The Glasgow Guardian has spoken to University of Glasgow Doctoral Researcher Mark McGeoghegan about what the recent Supreme Court ruling and Gender Recognition Reform Bill mean for support for independence, as well as what previous swings toward Yes can tell us about the present polling lead.
Recent polling on attitudes towards Scottish Independence have shown Yes to be in a very healthy position. Consistently, from October to December, polls have shown Yes in the lead by seven, four, and five points, with one poll conducted between 28 October and 5 December of last year showing Yes in a remarkable lead of 11 points. Many have attributed this rise in support to the recent Supreme Court judgement which unanimously ruled that the Scottish Parliament does not have the power to legislate for a referendum on Scottish Independence.
Mark McGeoghegan is a Doctoral Researcher at the University of Glasgow who focuses on secessionist movements and the strategies they employ in order to achieve secession. We put to him the question of if this recent change in polling can be attributed to the Supreme Court judgement:
“There’s not a huge amount of polling on a continual basis, you’ll instead have polls clustered together. But they had an October polling average that had No ahead a couple of points and then after the supreme court decision polling since then shows quite a clear swing towards Yes.
“The one thing I would say is that this could be quite ephemeral. We’ve had this kind of thing happen before: immediately before the 2016 EU Referendum in April/May time No had a lead of around six points. There were then three polls conducted in June immediately after the referendum vote and the average of those polls has Yes ahead by about five points – which is quite a big swing. But then in July and August the polling average returned to a No lead of about six points. So, we’ve had quite significant swings from No to Yes in the immediate aftermath of a single very high profile event that captures a lot of coverage, but then the polling has returned to something approximating where it was before.”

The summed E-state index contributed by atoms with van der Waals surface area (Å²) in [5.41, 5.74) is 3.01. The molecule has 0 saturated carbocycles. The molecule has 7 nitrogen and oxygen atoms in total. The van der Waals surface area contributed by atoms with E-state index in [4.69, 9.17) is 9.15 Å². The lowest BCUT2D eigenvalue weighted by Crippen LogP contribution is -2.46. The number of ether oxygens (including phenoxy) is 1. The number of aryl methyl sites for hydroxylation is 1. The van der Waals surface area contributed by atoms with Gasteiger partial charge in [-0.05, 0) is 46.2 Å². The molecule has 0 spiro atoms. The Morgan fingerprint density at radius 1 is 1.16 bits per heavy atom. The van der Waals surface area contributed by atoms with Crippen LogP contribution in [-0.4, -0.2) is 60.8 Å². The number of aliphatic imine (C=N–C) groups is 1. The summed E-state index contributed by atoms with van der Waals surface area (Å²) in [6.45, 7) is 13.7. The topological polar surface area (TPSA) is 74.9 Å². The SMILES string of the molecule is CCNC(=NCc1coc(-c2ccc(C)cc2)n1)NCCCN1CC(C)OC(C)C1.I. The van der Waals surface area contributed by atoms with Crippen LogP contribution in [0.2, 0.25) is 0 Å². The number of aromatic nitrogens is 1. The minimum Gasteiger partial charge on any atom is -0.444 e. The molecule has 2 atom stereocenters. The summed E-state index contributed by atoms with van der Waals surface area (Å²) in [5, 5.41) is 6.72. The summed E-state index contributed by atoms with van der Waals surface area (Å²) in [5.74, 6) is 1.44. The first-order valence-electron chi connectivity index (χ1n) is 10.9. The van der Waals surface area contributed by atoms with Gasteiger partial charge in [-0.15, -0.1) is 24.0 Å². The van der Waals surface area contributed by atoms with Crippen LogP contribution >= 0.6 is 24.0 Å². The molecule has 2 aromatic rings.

We put it to Mark that we had also seen something similar during covid. In October 2020 Yes hit an unprecedented 13 point lead over No as Scotland’s covid policy began to diverge from that of Westminster.
“During covid what happened was from the late 2019 polling No was about three or four points ahead and a year later (about 6 months into the pandemic) we had an average Yes lead of around eight points. And then over the course of 2021, with the vaccine rollout and through the campaign for the Scottish Parliament elections in 2021 that reverted back to where we had been before the Pandemic with a No lead of two or three points. And that’s where we’ve remained, on average, until the Supreme Court decision.”
When asked if he personally thinks that this is indicative of a more long-term change he was adamant that it’s “too early to tell”.
“[When considering polling changes] I think there’s two things to think about there. One is: is this a shift in response to a specific event? In which case, I think, it’s more likely to be a short-term change which will revert back to a mean. So, if it’s just a response to the UK Supreme Court decision then that’s more likely to see a return to the levels of support for Yes and No that we saw beforehand.
“However, there is also the possibility that this is reflective of a deeper change in opinion resulting from the aftermath of the Truss/Kwarteng budget and the increasing sense of economic crisis that the UK is in – perhaps a growth in feeling that (like in 2020 at the depths of the pandemic) that actually the UK is going to hell in a handcart and things couldn’t be much worse if we became independent and that sort of sentiment blunting some of the reasons why people would be reluctant to vote in favour of independence.